It would be more difficult for me to share my version of a modern sales approach if the Challenger approach didn’t exist. Brent Adamson and Matt Dixon's research made it possible to address the issues that continue to plague sales organizations and repel their prospective clients. Their book The Challenger Sale was interesting to me, mostly because so many people criticized the ideas, but the old guard often tries to dismiss anything that threatens the status quo.
By the time it was published in 2011, The Challenger Sale started a conversation that was long overdue. I had stopped carrying a "Why Us" deck about 10 years earlier because of several events that caused me to change my approach. The first was a presentation I gave to a large client, hoping to convince them to make a change that would require an additional $2 million investment with my company. During the presentation, I prosecuted their beliefs because I was convinced their way of thinking was holding them back. A few hours later, the senior leader asked for my slide deck, then called to tell me they were giving me the money. While I wish that had been enough for me to change my entire approach, it would be another six months before I gave up on solutions selling.
In a sales call in Cincinnati, I reached into my laptop bag to open my "Why Us" deck, only to have the client tell me to put the laptop back in the bag. He said he didn't want to see a presentation. Instead, he wanted to ask me questions, and he suggested that if I gave the right answers, he would sign a contract. I protested, certain that the answers were on my slides. He rejected my appeal, and the conversation began.
He got his answers, and I got ink. But even then, I didn't change my approach.
A few weeks later, a friend shared a story with me. He had walked into a large conference room and started to connect his laptop, when the senior leader said, "If you open that laptop lid, I will throw your ass out of here." My first thought was “People really hate slide decks.” Later, I realized they hated wasting their time on a conversation that created no value.
The company that invested the additional $2 million called me late in the fourth quarter to brief them on what they needed to do in the coming year. I pretended that we were prepared to do so, even though having this kind of conversation hadn't occurred to me. Only after briefing the managers did it dawn on me to take a similar approach in a first meeting with prospects.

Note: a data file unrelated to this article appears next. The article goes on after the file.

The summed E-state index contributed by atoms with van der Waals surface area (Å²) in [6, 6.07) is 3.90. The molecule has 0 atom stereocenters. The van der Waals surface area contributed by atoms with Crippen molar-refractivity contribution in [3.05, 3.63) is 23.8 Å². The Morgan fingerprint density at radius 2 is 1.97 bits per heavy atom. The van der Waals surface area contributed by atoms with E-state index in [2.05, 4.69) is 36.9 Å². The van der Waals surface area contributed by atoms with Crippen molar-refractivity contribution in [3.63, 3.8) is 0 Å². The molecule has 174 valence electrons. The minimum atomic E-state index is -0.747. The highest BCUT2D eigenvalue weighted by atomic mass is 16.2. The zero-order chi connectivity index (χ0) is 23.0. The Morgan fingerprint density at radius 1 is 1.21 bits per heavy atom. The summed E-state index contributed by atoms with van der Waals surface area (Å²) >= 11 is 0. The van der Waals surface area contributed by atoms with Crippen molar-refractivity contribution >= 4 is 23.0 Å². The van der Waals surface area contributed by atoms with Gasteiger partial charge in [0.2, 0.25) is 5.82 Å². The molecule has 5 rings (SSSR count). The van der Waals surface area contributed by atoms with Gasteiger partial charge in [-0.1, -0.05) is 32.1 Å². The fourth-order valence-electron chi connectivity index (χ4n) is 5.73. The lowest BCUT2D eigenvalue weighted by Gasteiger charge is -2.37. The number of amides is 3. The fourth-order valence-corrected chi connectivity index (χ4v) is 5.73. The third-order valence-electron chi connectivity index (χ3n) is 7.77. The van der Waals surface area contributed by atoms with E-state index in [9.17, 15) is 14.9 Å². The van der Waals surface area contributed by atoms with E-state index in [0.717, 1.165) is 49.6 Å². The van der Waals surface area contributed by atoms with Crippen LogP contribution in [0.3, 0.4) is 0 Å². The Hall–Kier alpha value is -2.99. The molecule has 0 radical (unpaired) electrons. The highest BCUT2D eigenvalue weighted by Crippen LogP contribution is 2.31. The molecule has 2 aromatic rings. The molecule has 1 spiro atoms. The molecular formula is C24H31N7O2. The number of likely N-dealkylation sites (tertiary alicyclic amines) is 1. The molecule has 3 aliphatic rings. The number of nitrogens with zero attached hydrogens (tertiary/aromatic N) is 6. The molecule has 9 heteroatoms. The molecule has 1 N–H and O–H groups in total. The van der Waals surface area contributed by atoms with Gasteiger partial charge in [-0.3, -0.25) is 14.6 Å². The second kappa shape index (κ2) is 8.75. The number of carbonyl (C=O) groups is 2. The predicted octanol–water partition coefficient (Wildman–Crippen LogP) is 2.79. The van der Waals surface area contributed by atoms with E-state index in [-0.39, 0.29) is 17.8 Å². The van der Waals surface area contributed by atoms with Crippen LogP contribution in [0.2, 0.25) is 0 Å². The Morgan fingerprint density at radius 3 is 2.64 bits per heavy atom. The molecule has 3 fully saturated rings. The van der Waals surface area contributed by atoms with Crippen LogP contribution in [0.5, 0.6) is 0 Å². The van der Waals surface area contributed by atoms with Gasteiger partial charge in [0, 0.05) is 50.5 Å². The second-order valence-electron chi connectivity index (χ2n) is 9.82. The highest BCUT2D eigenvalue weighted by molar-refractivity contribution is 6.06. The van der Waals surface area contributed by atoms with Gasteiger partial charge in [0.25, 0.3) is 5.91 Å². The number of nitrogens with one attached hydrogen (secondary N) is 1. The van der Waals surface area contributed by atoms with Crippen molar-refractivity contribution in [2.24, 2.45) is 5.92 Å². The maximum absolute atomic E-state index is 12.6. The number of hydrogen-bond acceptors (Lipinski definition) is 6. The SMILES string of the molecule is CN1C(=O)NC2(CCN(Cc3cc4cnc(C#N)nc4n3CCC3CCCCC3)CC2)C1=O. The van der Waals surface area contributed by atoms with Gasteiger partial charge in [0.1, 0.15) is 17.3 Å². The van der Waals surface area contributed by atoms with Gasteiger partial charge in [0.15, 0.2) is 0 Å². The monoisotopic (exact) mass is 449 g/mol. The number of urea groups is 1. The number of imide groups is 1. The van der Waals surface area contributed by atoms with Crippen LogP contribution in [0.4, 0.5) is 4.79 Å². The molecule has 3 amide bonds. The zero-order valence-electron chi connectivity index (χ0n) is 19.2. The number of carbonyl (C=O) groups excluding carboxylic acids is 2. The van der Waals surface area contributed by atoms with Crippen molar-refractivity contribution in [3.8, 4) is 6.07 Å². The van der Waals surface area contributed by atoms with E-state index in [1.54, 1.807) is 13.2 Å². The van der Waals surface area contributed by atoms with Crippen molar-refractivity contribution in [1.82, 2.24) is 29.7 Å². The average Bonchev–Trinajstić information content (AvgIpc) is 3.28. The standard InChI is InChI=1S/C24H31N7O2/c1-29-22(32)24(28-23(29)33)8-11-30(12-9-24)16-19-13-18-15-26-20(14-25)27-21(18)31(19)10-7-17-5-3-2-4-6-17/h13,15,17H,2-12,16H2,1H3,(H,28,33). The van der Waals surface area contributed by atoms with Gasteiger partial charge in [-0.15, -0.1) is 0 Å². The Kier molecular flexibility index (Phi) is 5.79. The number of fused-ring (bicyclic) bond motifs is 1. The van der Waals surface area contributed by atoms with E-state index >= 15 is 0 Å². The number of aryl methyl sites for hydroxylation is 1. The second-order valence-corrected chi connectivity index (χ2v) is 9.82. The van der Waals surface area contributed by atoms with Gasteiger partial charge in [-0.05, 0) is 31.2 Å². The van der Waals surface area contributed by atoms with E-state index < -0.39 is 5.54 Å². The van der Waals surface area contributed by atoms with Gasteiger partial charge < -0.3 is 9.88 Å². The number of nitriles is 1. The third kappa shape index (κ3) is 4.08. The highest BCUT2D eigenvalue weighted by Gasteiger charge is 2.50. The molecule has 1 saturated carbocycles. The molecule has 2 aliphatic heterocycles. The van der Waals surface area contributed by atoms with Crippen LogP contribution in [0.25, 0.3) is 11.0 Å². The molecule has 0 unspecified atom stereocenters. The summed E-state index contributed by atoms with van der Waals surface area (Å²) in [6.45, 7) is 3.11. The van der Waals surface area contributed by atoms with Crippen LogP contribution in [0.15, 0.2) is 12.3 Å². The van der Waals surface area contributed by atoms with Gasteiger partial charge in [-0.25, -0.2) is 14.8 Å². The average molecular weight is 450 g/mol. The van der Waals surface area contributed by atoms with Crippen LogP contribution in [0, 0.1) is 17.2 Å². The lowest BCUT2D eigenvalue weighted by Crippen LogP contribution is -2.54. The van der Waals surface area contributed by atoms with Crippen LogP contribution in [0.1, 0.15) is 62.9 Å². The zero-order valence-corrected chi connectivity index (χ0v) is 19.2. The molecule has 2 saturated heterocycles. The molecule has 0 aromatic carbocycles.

When selling in a highly commoditized industry with little real differentiation, winning deals means displacing your competitors. Once I had started using my new approach, I opened with an executive briefing when meeting with an existing client, the large packaging arm of a pharmaceutical company. At one point, my client suggested I was overcharging him. I asked him to look out the window and look at my car, then I showed him my costs compared to his costs. He was embarrassed and, after apologizing, he said, "As the head of HR, I should know what a fully loaded employee costs.”
These experiences encouraged me to use an approach that differentiated me and my company from my numerous competitors. Not only did it work incredibly well for me, but relatively low-level managers also asked for the slide deck so they could bludgeon their leaders with data that would prove that they needed to change.
When I read The Challenger Sale, I immediately recognized the approach. It's the oldest approach on Earth. Adamson and Dixon simply used real data to document its effectiveness. People with power and responsibility have always looked for experts who have the experience and knowledge they lack.
Adamson and Dixon did not invent this approach, and neither did I. But what they did was far more valuable and more difficult: They popularized it. Had it not been for their work, it might be impossible, to write, share, teach, and practice what I do. Moreover, clients are better served by the salespeople who have adopted this modern approach, even if these buyers don’t know exactly why some salespeople seem more helpful than others.
Unfortunately, too many sales organizations resist adopting a new approach, even when The Challenger Sale describes what seems to be the most effective approach available. I developed my version of the consultative sale after growing a business from $3 million to $50 million, with a team of five or six salespeople. Half of the sales force had win rates in the high 80s or 90s.
What modern sales needs is another book that can inspire sales organizations to imagine what is possible by shedding the legacy approaches and replacing them with something their clients can appreciate, namely, help making good decisions that will improve their results.